To make the IMMT1 height in nominal, lowered the height of IMMT1 in 10 mm by replacing the base plate (from 25 mm thick to 15 mm) under the suspension bottom plate.
- Detached a K400 seal flange off the IMM chamber in -Y direction for increasing accessibility to the IMMT1 suspension and the surroundings.
- Detached a broken beam dump (Fig. 1) that was in front of the IMMT1 suspension (see 15543) to catch a strange ghost beam (P-pol) from the IFI; for widening the work area.
- Detached all (three) black shield plates off the IMMT1 suspension structure (see here for the drawings; see 7595 and 7599 for the installation in the past) so that we could access the contained pendulum. And detached L-angle brackets as well, because we needed the M12 screw holes that were used to fix the angle brackets. The next time we attach these shields would be after any visual inspection for the suspension will be completed.
Fixing the IMMT1 mirror
Takahashi-san fixed the IMMT1 mirror (Fig. 2). He also brough a (some?) restrait and attached it (Fig. 3) to limit the bellows vertical springs; this made the intermediate mass (IM) fixied-ish(?), according to him.
Replacing the base plate under the IMMT1 suspension structure
With a jack jis designed by Yano-san (Fig. 4), we lifted up the whole IMMT1 suspension structure (Figs. 5 and 6). The jig needed the M12 screw holes on the pillars of the suspension structure, that is why we detached the L-angle brackets as described above. Firstly we thought the jacking-up height would be sufficient with 0.1 times a few mm or so. But immediately we leaned that the base plate mechanically interfered against the pedestal for an iris that I put the other day, when we tried to take out the base plate from -X direction; I never wanted to move the iris, as it is a "marking stone" (oki-ishi) for the past optical axis (see 16728).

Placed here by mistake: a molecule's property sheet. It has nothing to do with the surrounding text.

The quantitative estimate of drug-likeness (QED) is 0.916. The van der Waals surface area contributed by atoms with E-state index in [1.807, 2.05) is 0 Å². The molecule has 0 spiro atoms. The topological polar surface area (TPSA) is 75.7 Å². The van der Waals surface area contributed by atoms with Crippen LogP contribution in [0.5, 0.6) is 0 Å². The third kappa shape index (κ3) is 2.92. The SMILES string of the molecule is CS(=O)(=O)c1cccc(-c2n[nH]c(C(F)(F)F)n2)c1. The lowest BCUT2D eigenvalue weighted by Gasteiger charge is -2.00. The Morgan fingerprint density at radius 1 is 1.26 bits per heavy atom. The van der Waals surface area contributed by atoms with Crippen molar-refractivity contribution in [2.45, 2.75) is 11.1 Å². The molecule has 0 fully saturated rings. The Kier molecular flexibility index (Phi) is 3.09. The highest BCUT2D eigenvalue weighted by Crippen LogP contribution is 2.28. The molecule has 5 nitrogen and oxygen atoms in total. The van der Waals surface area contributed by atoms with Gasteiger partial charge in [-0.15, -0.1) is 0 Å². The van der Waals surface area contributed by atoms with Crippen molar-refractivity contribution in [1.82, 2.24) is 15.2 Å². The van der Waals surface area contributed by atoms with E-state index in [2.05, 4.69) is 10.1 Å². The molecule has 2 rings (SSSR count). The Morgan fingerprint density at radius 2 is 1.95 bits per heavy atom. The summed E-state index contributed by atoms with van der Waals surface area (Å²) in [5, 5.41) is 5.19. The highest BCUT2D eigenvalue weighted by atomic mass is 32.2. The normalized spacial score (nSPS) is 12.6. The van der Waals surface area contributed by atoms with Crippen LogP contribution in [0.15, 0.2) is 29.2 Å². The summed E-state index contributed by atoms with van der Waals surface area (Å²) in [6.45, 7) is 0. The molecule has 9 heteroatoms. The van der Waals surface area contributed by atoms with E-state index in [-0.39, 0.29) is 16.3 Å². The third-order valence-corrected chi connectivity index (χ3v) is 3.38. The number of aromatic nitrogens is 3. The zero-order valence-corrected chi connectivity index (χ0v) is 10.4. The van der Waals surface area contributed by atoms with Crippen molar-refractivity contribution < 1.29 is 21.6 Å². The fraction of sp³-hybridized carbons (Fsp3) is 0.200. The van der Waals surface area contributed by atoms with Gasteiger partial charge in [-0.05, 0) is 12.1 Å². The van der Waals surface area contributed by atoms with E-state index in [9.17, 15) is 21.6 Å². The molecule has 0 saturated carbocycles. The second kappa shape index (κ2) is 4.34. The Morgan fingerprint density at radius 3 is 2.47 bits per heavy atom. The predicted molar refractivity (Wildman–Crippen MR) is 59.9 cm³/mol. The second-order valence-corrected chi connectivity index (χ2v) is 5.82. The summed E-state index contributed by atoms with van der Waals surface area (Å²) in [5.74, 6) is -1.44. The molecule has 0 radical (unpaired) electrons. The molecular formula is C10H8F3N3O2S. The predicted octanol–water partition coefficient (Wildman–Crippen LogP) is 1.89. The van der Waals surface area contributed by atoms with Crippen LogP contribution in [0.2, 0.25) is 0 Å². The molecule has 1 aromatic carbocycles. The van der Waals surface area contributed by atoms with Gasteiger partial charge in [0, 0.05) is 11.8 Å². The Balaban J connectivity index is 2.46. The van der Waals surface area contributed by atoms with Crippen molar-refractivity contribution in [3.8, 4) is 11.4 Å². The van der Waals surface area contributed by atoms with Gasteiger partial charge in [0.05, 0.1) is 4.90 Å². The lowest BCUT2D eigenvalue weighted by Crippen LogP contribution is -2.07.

We jacked up more to somehow overcome the pedestal's the outer-most diameter, but it got stuck and I could not take it out. Finally we learned that the base plate could be taken out from the opposite side, i.e. +X side somehow!! Felt likely a chie-no-wa (a traditional 3D puzzle to disentangle entangled complicate stuffs) or jigoku-gumi (a traditional wooden architecture with which the building is hard to disassemble)
Then we inserted a new base plate (15 mm thick; the drawing to be uploaded...) under the bottom of the IMMT1 suspension structure (Fig. 7). Again with the jack jig, we lowered the suspension structure on the new base plate. Using three dog clamps the suspension structure was fixed tightly to the top surface of the optical bench together with the base plate (Fig. 8). By the way, note that the suspension will be rotated in yaw soon for proper initial alignment of the IR beam into the main interferometer.
To check the unwanted rotation of the structure, we input the IR laser beam. The reflected beam from IMMT1 was slightly rotated, but the amount was small (Fig. 9). We relocated the beam dump to catch this beam as of today (Fig. 10).
Setting positioners around the IMMT2 suspension
For the next work, in the IFI chamber, we set positioners around the IMMT2 suspension. Also attached some metal stuffs for limiting the move direction of the suspension; actually these metal stuffs are just dog clamps found there. Hopeing these stuffs can limit the IMMT2 suspension so that it can move only in -Y-ish direction (firstly we like to achieve a parallel move along the side surfaces of the base plate under the suspension.)